This is the pith of my address. The prayer-meeting is, after all, that spiritual power on the mountain-side which makes the workers strong. Do not let the praying work flag; and even if it seems to do so, let Aaron and Hur come to the rescue. Come, and help, with all your might, to keep the rod of the Lord still steady, that the battle of the Lord may be fought out victoriously. Go on, Joshua, and use the edge of the sword: the Amalekites need it. But take heed, you who are on the mountain-side, that your service does not cease. Humble men and women, unknown to fame, you may be called by God, like Moses, to hold up His rod, and bring down the blessing. If any of you grow faint, I pray that others may come forward, and keep the rod of God in its place.
The prayer-meeting must be maintained at all cost. The communion of the church with God must never be broken. If you visit a factory, you may see thousands of wheels revolving, and a host of hands employed. It is a wonderful sight. Where is the power that keeps all this running? Look at that slated shed! Come into this grimy place, smelling of oil. What is it? It is the engine-house. You do not think much of it, but that is the centre of power. If you stop that engine, every wheel will stand still. Some good people say, “I am not going out to-night. It is only a prayer-meeting.” Just so. It is only the engine, but that is everything. Go on board a great ocean steamer, bound for New York. You say, “I have been in the saloon. I have seen the wonderful luxuries provided for the passengers.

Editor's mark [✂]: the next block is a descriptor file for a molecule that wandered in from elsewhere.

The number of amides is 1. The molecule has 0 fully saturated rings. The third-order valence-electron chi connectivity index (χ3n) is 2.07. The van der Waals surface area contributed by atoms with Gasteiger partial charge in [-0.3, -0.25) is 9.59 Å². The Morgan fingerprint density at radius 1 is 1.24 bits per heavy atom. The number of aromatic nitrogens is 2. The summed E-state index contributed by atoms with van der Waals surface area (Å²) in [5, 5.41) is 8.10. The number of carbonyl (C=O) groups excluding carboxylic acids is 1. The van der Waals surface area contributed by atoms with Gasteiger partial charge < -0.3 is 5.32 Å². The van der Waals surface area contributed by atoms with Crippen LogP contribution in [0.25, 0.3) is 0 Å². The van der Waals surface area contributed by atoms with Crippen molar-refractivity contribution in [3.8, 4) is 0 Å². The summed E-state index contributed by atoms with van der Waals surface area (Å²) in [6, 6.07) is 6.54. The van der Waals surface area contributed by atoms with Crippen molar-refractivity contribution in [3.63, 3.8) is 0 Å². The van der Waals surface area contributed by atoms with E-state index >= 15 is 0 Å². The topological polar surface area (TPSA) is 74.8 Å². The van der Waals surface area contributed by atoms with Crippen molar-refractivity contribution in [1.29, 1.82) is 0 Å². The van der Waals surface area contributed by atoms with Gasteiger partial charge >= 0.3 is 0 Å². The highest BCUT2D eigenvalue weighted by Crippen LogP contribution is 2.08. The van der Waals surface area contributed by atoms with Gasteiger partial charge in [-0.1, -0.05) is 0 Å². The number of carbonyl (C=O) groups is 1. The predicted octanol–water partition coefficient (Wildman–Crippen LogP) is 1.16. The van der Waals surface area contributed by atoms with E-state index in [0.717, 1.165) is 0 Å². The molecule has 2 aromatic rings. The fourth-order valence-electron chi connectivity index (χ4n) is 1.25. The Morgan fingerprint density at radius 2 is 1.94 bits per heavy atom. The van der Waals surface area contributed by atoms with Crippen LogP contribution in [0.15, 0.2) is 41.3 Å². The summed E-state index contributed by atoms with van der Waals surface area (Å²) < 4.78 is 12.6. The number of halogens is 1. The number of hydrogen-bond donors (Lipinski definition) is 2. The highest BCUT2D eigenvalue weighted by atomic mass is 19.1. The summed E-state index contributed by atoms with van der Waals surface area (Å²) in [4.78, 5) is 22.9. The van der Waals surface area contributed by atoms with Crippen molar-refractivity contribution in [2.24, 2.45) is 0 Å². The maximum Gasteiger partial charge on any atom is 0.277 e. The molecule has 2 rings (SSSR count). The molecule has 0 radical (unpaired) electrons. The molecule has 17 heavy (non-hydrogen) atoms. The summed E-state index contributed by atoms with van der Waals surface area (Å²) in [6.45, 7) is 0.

It is a marvellous vessel.” Did you look at her engines? “What! go down that ladder? I saw some black fellows below, stoking great fires; but I did not care for that.” Talk not so. If it were not for those sooty stokers, the grand saloon and the fine decks would be of no use. Prayer is the engine of the Church; it supplies the force. I like to see the engines going,- praying, praying, praying, praying! Then the hidden screw, down under water, drives the huge ship, and causes it to speed towards the appointed haven. Keep the Moses part of the work going; and let not the Joshua-work be slack. Beloved in the Lord, let us hearten one another in our warfare. Let us each stand in his office, and do the part to which the Lord has called us. Let us take courage. We are sure of victory.